When it comes to the contribution of Bt technology towards yield increase in cotton vis-à-vis other agri-inputs, the field evidences squarely differ from the findings of Keshav R Kranthi and Glenn Davis Stone, published in Nature Plants, March 2020, and their contentions as published in the article ‘Bt cotton only increased cost of cultivation: Study’, in BusinessLine dated March 18, 2020.
In the latter, Kranthi articulated three ‘misconceptions’: i) Bt cotton alone increased yields, ii) Cotton hybrids are superior to the other varieties in providing yields, and iii) No increase in yield is possible without new Bt/GM technology.
The latter two points do not find mention in the controversial work of Kranthi and Stone. Even the first ‘misconception’ is prised from between the lines, if not rejected outright. Kranthi contended that cotton yield had started rising even before Bt cotton was introduced, due to other agri-inputs such as novel insecticides that could control the American bollworm.
Comparing yield growth
In fact, the yield growth rate was just half in the pre-BT cotton period (from 1993-94 to 2001-02), compared to the Bt cotton period of 2002-03 to 2010-11, per studies of A Narala and AR Reddy of the Central Institute of Cotton Research (CICR), Nagpur, in 2011, published when Kranthi was the Director of CICR. It is not expected that any one technology will contribute wholesomely to yield increase, and this is true of Bt technology.
India does not grow Bt cotton varieties, and hence, there is no area-wide data available to estimate the importance of Bt cotton without the hybrid vigour component. But its neighbour Pakistan grows only Bt cotton varieties, over about 30 lakh hectares, and has similar agro-climatic conditions as found in India.
S Mansoor and his colleagues, in a recent review, spoke of 2020’s reported net yield gain of Bt cotton of 33-37.5 per cent over non-Bt cotton and a significant reduction in pesticide applications in Bt cotton. Furthermore, the net profit in Bt cotton was higher than that in non-Bt cotton, despite higher expenditure on the former.
Cotton hybrids are superior to cotton varieties and have captured the imagination of farmers since 1970, when the first cotton hybrid (H-4) was commercialised in India. H Dong and his colleagues at the Shandong Academy of Agricultural Sciences, in 2004, showed a significant increase in yield in both non-Bt cotton hybrids and Bt cotton hybrids over their respective counterparts. Further, our perusal of All India Coordinated Cotton Improvement Project data for 2001 to 2011 showed higher yield potential of Bt cotton hybrids over the non-Bt control in all the three cotton growing regions.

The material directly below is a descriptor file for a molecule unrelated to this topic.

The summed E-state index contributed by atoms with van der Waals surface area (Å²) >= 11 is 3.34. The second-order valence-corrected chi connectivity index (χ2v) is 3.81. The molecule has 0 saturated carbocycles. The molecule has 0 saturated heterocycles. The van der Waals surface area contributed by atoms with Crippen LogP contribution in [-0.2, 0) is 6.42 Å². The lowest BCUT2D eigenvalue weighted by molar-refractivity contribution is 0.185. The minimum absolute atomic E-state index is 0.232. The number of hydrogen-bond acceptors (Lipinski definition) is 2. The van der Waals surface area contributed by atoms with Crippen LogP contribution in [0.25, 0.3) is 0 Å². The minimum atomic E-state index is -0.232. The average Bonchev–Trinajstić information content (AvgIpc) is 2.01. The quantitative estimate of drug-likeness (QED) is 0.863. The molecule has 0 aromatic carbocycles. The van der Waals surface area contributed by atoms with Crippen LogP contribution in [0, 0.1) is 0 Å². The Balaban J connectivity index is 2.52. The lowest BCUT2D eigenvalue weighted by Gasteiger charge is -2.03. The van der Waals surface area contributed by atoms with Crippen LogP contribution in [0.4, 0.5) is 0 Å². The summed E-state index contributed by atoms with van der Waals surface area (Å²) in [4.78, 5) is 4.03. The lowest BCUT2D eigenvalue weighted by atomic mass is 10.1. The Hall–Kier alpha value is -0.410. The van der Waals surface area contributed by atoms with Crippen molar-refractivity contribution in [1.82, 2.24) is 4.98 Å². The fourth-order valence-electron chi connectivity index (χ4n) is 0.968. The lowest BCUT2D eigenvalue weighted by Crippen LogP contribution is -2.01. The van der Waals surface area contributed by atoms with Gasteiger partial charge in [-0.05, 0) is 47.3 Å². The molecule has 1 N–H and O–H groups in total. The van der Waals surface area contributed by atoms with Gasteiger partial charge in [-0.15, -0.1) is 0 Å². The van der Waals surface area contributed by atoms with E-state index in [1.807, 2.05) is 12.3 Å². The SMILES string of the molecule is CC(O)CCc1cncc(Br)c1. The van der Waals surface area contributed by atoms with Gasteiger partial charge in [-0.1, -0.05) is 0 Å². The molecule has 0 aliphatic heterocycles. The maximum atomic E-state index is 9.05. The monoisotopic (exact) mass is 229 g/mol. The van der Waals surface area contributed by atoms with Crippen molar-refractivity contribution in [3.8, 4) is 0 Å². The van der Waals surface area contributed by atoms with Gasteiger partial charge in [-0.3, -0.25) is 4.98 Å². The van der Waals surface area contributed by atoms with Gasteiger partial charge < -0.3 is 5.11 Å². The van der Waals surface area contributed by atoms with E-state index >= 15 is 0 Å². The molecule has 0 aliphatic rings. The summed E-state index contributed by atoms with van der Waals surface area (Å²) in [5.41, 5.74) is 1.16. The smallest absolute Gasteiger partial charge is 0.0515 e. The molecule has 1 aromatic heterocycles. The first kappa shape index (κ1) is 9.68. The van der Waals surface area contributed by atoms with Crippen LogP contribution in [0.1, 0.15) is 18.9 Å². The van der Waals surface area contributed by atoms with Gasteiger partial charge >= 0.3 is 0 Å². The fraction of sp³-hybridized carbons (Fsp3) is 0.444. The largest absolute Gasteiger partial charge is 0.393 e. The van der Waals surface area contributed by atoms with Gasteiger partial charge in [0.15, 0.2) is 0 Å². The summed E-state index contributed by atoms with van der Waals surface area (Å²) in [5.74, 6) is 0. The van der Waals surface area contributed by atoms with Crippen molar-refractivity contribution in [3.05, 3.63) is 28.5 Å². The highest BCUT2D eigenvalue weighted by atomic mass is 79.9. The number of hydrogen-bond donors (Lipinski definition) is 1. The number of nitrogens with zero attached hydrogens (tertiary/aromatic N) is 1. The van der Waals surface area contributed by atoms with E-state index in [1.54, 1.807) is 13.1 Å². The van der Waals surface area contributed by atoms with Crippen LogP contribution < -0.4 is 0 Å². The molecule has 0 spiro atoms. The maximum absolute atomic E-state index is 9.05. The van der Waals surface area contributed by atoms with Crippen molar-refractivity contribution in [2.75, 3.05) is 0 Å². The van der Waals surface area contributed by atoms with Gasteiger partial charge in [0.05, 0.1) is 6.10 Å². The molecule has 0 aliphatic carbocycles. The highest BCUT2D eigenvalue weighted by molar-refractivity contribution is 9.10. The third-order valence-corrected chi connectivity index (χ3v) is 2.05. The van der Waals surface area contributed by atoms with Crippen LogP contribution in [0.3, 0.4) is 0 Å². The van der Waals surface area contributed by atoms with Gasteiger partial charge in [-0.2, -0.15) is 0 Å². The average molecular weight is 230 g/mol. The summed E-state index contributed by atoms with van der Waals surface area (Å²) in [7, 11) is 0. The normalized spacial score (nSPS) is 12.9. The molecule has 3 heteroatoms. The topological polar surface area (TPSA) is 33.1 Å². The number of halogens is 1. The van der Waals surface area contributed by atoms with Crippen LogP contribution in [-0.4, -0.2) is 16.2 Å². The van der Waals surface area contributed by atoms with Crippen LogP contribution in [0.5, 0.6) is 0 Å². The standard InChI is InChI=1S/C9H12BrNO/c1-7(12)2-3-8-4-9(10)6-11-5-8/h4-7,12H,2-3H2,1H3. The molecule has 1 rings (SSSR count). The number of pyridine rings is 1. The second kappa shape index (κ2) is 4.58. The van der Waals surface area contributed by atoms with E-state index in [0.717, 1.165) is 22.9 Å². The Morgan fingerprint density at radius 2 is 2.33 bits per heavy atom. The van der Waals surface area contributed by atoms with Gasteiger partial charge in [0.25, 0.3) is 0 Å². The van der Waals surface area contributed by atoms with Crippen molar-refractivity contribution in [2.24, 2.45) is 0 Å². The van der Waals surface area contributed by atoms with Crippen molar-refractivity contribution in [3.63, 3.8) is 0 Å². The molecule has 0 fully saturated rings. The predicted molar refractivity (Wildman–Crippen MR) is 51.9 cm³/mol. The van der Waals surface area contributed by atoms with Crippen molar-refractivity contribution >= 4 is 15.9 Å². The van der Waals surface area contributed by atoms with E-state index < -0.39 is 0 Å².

India’s obsession with Bt cotton hybrids is blamed for its lower yields as compared to other nations, notably the US, Australia, Brazil and China. These expectations cannot be considered fair, as soil fertility and productivity differ, and so do weather, agri-technologies and production practices. Even these countries have reported declines in yields, and up to a three-fold variation amongst them due to inclement weather, while some of our States showed as much productivity as these countries at times.
The third misconception is that “the growth in yields has been affected because the introduction of even more advanced GM traits was stopped in the country from 2005”. This is contentious point, as farmers have time and again shown their willingness to proactively take up new technologies.
Belief in technology
The recent spurt in growing illegal Bt herbicide tolerant (HT) cotton in India, reported for the first time by SABC in September 2017, shows that farmers believe in technologies that help them reduce costs and increase productivity. And nearly 20 per cent of the cotton area — mostly of Bt cotton — was sown with illegal Bt HT cotton in Maharashtra and Telangana despite the heightened crackdown on suppliers. The commercialisation of Bollgard-III (in Australia) with three insect protective traits and Bollgard-II (in the US and Brazil) with two insect protective traits along with HT, shows farmers’ eagerness to use technology to sustain yields.
It is contended that Bt cotton’s primary impact on agriculture will be its role in making farming more capital intensive — rather than any enduring agronomic benefits. This conclusion does not compare with the capital intensiveness of non-Bt cotton that prevailed during the 1970-90s due to the bollworm attack which had led many farmers to commit suicide.
The era of Bt cotton over 2002-2018 is biphasic, the first phase of eight years up to 2010 showing significant increase in yield and the second, from 2011, showing yield stagnation, despite the sustained use of fertilisers, insecticides and other agri-inputs. The latter phase is an indication of fatigue of existing technologies.
The failure to bring in quantitatively proportionate yield increases to various farm inputs will often lead to contentious arguments of their importance. We must move on with the next phase of technology to improve cotton yields. As of now, correcting imbalances in the current agronomic practices and widespread application of micro-irrigation technologies will help to sustain and even increase yields.
Merely stating alternative sustainable strategies for cotton farmers will only confuse them. As more than 72 per cent of the cotton area belongs to Bt cotton, producing about 75 per cent of the total global output, biotechnology has a definite role to play in the future, too. Increasing the area under Bt cotton and its adoption to the extent of 90-95 per cent, with agronomic benefits, making India the largest producer of cotton in the world, can be best considered as the Bt technology led cotton sustainability that farmers have faith in.
The authors are with the South Asia Biotechnology Centre, New Delhi. Views are personal.